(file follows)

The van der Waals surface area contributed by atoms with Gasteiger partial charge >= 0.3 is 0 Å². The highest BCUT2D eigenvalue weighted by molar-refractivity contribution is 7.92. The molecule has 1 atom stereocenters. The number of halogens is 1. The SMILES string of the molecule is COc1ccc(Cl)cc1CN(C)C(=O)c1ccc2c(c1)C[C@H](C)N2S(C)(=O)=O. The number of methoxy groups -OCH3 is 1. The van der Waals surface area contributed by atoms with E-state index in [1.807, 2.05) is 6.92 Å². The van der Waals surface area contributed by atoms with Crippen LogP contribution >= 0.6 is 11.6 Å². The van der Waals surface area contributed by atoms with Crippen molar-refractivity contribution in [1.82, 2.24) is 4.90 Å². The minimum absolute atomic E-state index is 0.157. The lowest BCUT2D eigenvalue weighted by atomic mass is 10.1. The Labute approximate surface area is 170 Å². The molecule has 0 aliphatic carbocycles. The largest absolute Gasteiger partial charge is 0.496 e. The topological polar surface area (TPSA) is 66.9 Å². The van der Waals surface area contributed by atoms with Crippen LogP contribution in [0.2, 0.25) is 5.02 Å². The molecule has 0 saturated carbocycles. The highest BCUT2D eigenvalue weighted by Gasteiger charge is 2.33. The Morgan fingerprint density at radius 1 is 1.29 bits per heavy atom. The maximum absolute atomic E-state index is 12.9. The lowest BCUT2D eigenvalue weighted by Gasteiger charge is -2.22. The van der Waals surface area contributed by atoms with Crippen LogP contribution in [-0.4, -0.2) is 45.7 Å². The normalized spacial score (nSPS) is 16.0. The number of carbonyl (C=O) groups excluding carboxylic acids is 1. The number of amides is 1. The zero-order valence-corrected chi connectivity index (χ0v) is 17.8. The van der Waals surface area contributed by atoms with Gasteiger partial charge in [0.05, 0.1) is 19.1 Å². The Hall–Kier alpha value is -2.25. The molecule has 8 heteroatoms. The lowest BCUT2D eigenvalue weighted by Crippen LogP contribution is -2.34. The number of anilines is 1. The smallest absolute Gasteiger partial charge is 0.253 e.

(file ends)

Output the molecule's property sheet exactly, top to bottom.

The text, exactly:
The van der Waals surface area contributed by atoms with Gasteiger partial charge >= 0.3 is 0 Å². The highest BCUT2D eigenvalue weighted by molar-refractivity contribution is 7.92. The molecule has 1 atom stereocenters. The number of halogens is 1. The SMILES string of the molecule is COc1ccc(Cl)cc1CN(C)C(=O)c1ccc2c(c1)C[C@H](C)N2S(C)(=O)=O. The number of methoxy groups -OCH3 is 1. The van der Waals surface area contributed by atoms with E-state index in [1.807, 2.05) is 6.92 Å². The van der Waals surface area contributed by atoms with Crippen LogP contribution >= 0.6 is 11.6 Å². The van der Waals surface area contributed by atoms with Crippen molar-refractivity contribution in [1.82, 2.24) is 4.90 Å². The minimum absolute atomic E-state index is 0.157. The lowest BCUT2D eigenvalue weighted by atomic mass is 10.1. The Labute approximate surface area is 170 Å². The molecule has 0 aliphatic carbocycles. The largest absolute Gasteiger partial charge is 0.496 e. The topological polar surface area (TPSA) is 66.9 Å². The van der Waals surface area contributed by atoms with Crippen LogP contribution in [0.2, 0.25) is 5.02 Å². The molecule has 0 saturated carbocycles. The highest BCUT2D eigenvalue weighted by Gasteiger charge is 2.33. The Morgan fingerprint density at radius 1 is 1.29 bits per heavy atom. The maximum absolute atomic E-state index is 12.9. The lowest BCUT2D eigenvalue weighted by Gasteiger charge is -2.22. The van der Waals surface area contributed by atoms with Crippen LogP contribution in [-0.4, -0.2) is 45.7 Å². The normalized spacial score (nSPS) is 16.0. The number of carbonyl (C=O) groups excluding carboxylic acids is 1. The number of amides is 1. The zero-order valence-corrected chi connectivity index (χ0v) is 17.8. The van der Waals surface area contributed by atoms with Gasteiger partial charge in [0.05, 0.1) is 19.1 Å². The Hall–Kier alpha value is -2.25. The molecule has 8 heteroatoms. The lowest BCUT2D eigenvalue weighted by Crippen LogP contribution is -2.34. The number of anilines is 1. The smallest absolute Gasteiger partial charge is 0.253 e.